Prepare to study law!
If you’re interested in discovering how you can prepare to study law at university, you may find some of the suggested resources we’ve gathered (below) helpful. All these resources are optional!
In the meantime, take the opportunity to develop an open and engaged mind. Follow stories with a legal angle in the news and reflect on a range of books, contemporary art and culture – all of this will help you develop your critical, cultural and political awareness (and will help you get a lot more out of the study of law at Kent).
Summer of Law!
The Summer of Law was a free programme of Zoom webinars, hosted by Kent Law School academics in Summer 2020, offering a taste of the legal topics you can study as part of a law degree at university. Build your understanding of legal skills and knowledge. Discover our distinctive, critical approach to teaching law. Watch previous webinars again on YouTube.
Top tips from our students
- We asked our current law students to share their top tips for preparing for law school.
- And law students also share their ten top tips for settling in to university life
- Kent Law School research: the field of law is huge! Check out our research news stories to see the broad range of socio-legal topics our academics research and how their research impacts society
- The English legal system: The Incorporated Council of Law Reporting for England & Wales has published a handy guide to the English legal system
- Legal knowledge: Reference and support materials for case law research and legal education by the The Incorporated Council of Law Reporting for England & Wales
- #FreeLawRevision: Follow the #FreeLawRevision hashtag on Twitter for a developing pool of resources for law students from academics across the country – advice on essay technique, a lecture on how to do well in law exams, a podcast from an examiner on his reasoning behind constructing a problem question (Law of Trusts) and more…
- How to… do legal research: Follow Inner Temple Library on Twitter for incredibly useful daily posts on how to undertake legal research
- Counsel: The April 2020 edition of Counsel Magazine (for barristers) is available to read online for free
- Remote Courts Worldwide: An excellent resource for anyone wanting to see how remote hearings are being developed in different parts of the UK and beyond.
- JSTOR has made all their open access content available without a login – there’s more than 6,000 ebooks and over 150 journals. (JSTOR is is a digital library of academic journals, books, and primary sources)
- Recommendations for books about law: A Twitter thread, started by The Honorable Society of Lincoln’s Inn, asking people which books about law they would recommend as essential reading
- Recommended blogs:
- Criminal Justice Notes: for expert insights into significant, contemporary developments in criminal law, policing and criminal procedure in the UK, Ireland and the EU by Kent Law School Professor Dermot Walsh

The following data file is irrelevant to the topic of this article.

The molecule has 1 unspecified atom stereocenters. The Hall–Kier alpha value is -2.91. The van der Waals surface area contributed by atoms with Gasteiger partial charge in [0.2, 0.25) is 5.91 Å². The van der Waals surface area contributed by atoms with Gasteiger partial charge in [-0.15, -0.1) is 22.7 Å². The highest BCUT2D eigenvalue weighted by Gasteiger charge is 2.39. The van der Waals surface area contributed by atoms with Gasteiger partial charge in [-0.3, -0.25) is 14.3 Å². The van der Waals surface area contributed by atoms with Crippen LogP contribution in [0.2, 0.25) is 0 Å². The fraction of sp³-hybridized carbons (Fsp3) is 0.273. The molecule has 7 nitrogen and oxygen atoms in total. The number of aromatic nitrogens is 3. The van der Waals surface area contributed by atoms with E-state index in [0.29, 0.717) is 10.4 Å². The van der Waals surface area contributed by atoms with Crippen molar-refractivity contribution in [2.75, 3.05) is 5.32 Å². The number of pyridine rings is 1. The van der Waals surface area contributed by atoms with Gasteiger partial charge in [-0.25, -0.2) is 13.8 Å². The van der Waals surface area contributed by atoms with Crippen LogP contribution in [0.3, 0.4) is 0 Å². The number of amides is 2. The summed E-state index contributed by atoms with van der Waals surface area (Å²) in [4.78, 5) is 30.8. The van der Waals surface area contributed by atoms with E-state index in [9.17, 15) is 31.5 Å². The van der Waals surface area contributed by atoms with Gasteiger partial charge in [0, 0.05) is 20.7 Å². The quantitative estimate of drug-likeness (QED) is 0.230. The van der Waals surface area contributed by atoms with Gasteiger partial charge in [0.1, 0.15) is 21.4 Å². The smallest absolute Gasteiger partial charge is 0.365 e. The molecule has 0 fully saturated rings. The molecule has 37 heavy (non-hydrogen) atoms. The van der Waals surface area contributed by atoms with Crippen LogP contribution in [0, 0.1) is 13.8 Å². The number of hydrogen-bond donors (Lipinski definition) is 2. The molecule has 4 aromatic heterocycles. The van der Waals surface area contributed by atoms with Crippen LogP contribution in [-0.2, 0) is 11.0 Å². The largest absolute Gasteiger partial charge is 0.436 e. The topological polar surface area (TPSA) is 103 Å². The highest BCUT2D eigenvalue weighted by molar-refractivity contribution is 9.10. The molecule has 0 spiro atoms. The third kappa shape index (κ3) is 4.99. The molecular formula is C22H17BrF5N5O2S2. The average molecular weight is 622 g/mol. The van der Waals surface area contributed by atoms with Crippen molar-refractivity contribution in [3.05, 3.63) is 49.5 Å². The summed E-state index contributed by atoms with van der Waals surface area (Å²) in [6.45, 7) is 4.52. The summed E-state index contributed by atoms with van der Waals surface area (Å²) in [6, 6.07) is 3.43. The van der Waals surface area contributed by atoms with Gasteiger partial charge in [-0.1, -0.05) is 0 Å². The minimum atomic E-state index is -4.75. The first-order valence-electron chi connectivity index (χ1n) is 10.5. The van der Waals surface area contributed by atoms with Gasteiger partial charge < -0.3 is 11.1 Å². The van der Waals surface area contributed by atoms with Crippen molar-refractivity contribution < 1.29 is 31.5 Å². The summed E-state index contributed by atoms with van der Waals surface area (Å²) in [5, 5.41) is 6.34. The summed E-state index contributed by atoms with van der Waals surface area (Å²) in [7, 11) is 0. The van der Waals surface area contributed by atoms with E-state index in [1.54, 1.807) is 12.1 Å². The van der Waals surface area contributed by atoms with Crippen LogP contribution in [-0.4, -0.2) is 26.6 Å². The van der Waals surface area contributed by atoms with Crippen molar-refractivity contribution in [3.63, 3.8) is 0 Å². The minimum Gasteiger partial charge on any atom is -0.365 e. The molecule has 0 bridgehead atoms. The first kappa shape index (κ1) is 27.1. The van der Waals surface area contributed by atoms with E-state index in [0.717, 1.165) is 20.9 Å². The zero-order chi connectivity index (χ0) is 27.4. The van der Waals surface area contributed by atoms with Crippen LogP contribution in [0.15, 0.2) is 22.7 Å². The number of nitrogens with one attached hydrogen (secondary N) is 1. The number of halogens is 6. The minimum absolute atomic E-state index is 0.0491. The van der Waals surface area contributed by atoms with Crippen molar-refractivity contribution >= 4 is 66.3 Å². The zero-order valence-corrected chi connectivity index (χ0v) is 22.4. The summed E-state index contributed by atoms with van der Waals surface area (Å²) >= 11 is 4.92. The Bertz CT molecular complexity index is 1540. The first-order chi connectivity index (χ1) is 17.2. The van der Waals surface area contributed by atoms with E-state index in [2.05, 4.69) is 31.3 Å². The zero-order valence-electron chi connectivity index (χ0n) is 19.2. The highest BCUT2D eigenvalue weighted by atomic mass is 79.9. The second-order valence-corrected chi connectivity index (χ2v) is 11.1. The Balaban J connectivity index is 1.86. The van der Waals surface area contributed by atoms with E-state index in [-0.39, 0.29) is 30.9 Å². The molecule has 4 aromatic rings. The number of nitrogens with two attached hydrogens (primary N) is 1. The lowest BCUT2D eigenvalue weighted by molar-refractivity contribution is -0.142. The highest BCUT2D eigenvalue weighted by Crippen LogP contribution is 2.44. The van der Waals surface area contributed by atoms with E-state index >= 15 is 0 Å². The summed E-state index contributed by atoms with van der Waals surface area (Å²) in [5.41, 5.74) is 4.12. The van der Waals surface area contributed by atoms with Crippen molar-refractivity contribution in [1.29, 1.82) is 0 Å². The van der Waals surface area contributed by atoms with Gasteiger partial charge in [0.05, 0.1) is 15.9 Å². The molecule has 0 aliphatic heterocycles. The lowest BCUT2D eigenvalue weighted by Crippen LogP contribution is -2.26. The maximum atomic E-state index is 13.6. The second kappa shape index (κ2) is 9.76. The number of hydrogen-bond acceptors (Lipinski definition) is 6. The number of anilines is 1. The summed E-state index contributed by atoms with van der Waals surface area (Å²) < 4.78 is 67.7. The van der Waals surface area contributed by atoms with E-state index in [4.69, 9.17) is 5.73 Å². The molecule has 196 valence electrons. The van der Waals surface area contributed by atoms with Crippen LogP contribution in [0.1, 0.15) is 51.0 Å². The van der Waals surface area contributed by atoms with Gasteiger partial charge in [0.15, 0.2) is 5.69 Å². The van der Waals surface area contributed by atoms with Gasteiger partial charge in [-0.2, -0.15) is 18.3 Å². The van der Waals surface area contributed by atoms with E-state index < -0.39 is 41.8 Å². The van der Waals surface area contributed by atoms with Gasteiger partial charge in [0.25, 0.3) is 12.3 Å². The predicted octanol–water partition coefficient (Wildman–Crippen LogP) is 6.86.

- Clinical – The Kent Law Clinic blog: read about the cases Kent Law Clinic solicitors take on for clients in our local community and find out how students enhance their legal education by getting involved!
- Big Saturday Read: Cutting-edge analysis and critical insights into Zimbabwean law and politics by Kent Law School Lectuer Dr Alex Magaisa, a former chief advisor to Morgan Tsvangirai (a former Zimbabwean Prime Minister)
- Critical Legal Thinking: A blog dedicated to the radical critique of law and politics (contributors include Kent Law School academics and PhD scholars)
- Inner Temple Library Current Awareness: Legal news selected by the Inner Temple Library (The Inner Temple Library is one of the four Inns of Court Libraries, which serve barristers, judges and bar students in England and Wales)
- SLSA blog: the official blog of the Socio-legal Studies Association, sharing discussion of current issues of socio-legal interest (NB “socio-legal” is a term that relates to the relationship between law and society)
- UK Constitutional Law Association blog: a great place to go for gaining a better understanding of how constitutional law works in the UK as well as constitutions more generally. (NB Constitutional law is the law that establishes governing authority and its limits)
- The Secret Barrister: “By writing about popular legal stories in the news, I aim to shine a few shafts of light on what is happening beneath the headlines. I want to give the context that you may not be getting from news reports, to explain the legal structures that inform legal outcomes, and to point out where information gaps lie.”
- Watch Supreme Court Live: The UK Supreme Court is broadcasting live submissions from their website
- Digital Theatre Plus provides access to around 300 plays and productions including both classics and contemporary theatre from companies such as Shakespeare’s globe and the Broadway Digital Archive. Plays include Macbeth, King Lear, The Crucible, Grapes of Wrath, The Doll’s House and Alice in Wonderland
- National Theatre Live: A selection of NT Live shows will be streamed in full on YouTube every Thursday, free for everyone
- Discover Art at the Tate: The national collection of British art from 1500 to today, including international modern and contemporary art is available to view online
- Film recommendation – On the Basis of Sex: The true story of Ruth Bader Ginsburg, her struggles for equal rights, and the early cases of a historic career that lead to her nomination and confirmation as US Supreme Court Associate Justice.
- Film recommendation – Dark Waters: A true story that tells the shocking and heroic story of an attorney (Mark Ruffalo) who risks his career and family to uncover a dark secret hidden by one of the world’s largest corporations and to bring justice to a community dangerously exposed for decades to deadly chemicals.